* BayernLB CET1 ratio 14.4 pct at end-June
* Bank says is well prepared for ECB health check
* Landesbanks seen facing tough ECB scrutiny
* Questions remain on mid-term BayernLB CET1 -Fitch (Adds chief executive comments, context)
FRANKFURT, Aug 21 German public-sector lender BayernLB said it was confident of passing European Central Bank health checks in the coming weeks, as doubts linger about some other landesbanks.
"For us, neither the asset quality review, nor the stress tests will have a big effect," BayernLB Chief Executive Johannes-Joerg Riegler told a conference call on Thursday after unveiling the lender's results for the first half of the year.
BayernLB's common equity tier 1 (CET1) ratio, a measure of its financial strength, edged down to 14.4 percent at the end of June from 14.6 percent at the end of March, compared with an ECB benchmark of 8 percent.
Germany's landesbanks, which provide wholesale banking services to the country's 400-strong array of local savings banks, have worked hard to cut costs and rid themselves of wobbly assets acquired before the financial crisis.
They have also rejigged their business models to focus on financing German companies and real estate and improving service to savings banks.
BayernLB said it was well positioned for the stress tests, the results of which are due to be unveiled in October and which have prompted other banks to raise capital.
"We are comfortably positioned, and based on what we know today, we assume there will be no exigencies of any sort," Riegler said.
The ECB is expected to take a hard line when reviewing lenders' exposures to business areas such as shipping loans, an area where BayernLB's peers HSH Nordbank and NordLB are seen as vulnerable.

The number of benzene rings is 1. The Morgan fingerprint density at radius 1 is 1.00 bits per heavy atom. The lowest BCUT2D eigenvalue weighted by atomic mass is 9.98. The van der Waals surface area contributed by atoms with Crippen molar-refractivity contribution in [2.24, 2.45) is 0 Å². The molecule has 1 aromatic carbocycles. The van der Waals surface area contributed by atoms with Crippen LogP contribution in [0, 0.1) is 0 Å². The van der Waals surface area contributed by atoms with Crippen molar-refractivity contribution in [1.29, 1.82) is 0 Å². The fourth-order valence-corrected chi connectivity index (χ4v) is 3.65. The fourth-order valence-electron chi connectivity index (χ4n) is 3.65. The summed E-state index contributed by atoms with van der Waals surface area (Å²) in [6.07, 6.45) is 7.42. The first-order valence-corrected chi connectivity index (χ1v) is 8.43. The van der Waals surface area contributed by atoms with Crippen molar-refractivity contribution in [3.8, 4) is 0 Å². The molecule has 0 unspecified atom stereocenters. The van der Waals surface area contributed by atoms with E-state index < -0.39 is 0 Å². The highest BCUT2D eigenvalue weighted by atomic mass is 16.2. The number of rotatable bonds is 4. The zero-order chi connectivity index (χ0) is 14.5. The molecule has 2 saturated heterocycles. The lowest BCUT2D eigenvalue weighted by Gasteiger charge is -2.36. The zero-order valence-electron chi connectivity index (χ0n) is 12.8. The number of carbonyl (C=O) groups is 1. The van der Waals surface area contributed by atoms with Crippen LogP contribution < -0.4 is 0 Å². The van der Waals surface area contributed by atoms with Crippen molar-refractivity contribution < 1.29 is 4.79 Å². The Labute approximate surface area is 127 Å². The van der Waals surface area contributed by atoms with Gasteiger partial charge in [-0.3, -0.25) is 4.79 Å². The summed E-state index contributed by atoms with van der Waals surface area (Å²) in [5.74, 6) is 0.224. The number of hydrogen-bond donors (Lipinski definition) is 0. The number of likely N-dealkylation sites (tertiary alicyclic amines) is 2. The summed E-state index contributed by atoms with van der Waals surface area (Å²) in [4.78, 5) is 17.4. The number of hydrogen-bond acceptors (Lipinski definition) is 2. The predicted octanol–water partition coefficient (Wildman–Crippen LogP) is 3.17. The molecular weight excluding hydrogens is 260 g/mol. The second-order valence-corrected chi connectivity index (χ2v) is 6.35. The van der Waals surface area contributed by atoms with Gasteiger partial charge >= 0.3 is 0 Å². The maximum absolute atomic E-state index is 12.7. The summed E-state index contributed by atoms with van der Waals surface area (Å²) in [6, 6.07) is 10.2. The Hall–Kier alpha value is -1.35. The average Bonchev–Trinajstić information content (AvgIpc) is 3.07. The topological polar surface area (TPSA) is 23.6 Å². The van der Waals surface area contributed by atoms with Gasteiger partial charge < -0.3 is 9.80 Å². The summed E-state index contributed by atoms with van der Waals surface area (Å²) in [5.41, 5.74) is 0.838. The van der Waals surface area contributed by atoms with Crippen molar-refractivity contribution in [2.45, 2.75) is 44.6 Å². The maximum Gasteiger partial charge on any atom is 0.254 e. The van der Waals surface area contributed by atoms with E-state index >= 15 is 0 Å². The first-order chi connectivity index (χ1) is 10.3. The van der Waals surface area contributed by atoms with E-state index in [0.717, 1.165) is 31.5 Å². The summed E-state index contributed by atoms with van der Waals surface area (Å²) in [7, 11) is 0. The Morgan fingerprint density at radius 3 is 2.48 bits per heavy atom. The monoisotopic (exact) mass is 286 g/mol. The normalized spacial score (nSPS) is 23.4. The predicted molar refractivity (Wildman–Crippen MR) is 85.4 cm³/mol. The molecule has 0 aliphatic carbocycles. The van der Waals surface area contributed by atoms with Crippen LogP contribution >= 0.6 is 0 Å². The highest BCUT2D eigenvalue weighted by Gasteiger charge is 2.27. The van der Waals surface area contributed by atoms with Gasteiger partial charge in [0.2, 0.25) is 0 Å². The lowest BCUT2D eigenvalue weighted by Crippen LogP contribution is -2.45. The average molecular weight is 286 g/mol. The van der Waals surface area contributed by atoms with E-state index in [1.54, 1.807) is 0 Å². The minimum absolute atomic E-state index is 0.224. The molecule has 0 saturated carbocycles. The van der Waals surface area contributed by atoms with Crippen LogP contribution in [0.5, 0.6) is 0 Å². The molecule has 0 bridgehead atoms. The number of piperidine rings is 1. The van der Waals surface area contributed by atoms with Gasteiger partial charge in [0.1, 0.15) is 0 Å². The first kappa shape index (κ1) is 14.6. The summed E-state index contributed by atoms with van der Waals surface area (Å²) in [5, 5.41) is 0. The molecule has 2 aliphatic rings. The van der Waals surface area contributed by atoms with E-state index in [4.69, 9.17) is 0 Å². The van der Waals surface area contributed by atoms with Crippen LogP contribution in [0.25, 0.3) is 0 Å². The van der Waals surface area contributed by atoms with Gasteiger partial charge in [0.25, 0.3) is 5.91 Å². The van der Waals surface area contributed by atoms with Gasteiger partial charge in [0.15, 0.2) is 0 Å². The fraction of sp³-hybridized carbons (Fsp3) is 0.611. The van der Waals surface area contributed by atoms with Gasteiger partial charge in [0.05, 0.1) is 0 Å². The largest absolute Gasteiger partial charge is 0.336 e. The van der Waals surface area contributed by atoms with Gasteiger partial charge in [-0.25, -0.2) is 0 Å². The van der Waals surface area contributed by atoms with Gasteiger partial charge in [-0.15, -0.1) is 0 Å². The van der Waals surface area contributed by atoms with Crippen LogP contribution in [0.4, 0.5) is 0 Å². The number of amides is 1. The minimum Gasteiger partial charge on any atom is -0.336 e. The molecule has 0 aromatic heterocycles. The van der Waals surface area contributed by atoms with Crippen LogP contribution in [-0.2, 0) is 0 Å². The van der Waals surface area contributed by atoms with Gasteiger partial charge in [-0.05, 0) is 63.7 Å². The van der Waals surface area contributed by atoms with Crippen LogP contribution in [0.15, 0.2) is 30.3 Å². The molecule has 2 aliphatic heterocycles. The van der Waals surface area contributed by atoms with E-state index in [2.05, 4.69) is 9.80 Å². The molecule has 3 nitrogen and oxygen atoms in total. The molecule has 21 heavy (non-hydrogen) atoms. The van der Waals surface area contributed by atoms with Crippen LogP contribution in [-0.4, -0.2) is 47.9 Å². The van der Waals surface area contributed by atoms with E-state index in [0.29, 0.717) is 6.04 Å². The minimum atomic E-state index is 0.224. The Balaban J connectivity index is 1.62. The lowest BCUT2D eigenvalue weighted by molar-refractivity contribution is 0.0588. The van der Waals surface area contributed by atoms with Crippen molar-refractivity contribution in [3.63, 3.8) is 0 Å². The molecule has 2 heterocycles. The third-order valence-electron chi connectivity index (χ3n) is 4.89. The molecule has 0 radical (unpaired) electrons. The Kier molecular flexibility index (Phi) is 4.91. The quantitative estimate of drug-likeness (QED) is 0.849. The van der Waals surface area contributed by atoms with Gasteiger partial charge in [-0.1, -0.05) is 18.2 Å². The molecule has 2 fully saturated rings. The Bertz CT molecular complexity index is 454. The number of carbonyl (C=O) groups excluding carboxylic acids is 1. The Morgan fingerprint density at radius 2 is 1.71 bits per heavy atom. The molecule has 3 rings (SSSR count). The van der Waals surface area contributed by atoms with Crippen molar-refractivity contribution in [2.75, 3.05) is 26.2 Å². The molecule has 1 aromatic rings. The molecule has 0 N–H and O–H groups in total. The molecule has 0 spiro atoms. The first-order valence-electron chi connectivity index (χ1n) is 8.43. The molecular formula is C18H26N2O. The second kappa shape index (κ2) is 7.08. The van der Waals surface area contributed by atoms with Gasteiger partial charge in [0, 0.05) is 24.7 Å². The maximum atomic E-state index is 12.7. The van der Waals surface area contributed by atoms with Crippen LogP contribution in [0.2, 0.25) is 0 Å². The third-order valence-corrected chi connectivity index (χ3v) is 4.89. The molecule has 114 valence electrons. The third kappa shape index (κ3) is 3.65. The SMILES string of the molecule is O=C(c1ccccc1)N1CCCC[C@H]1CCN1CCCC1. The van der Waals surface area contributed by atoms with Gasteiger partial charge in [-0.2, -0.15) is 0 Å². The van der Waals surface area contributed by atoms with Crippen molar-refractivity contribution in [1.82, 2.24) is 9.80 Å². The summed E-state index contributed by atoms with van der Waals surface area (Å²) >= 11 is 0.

"It's hard to say what the impact will be on the (other) landesbanks," Riegler said of the tests. "You'll have to ask my colleagues."
Germany's Voeb banking association, which represents public sector lenders, has predicted that none of the landesbanks will encounter problems with the stress tests, pointing out that in addition to building up capital, the lenders have trimmed their risk positions by nearly 60 percent.
BayernLB has freed itself of a major worry by selling loss-making banking subsidiary MKB to the Hungarian government, although it said on Thursday the sale would push the BayernLB group to a net loss for the full year.
Credit rating agency Fitch said the sale announced in late July was a positive step in cleaning up BayernLB's legacy portfolio but that concerns remained over future capital strength.
"While BayernLB's capitalisation currently ranks favourably among peers, it is uncertain what level of CET1 ratio BayernLB will be able to achieve in the medium- to long-term," Fitch said in a report last week. (Reporting by Jonathan Gould; Editing by Maria Sheahan and Jane Baird)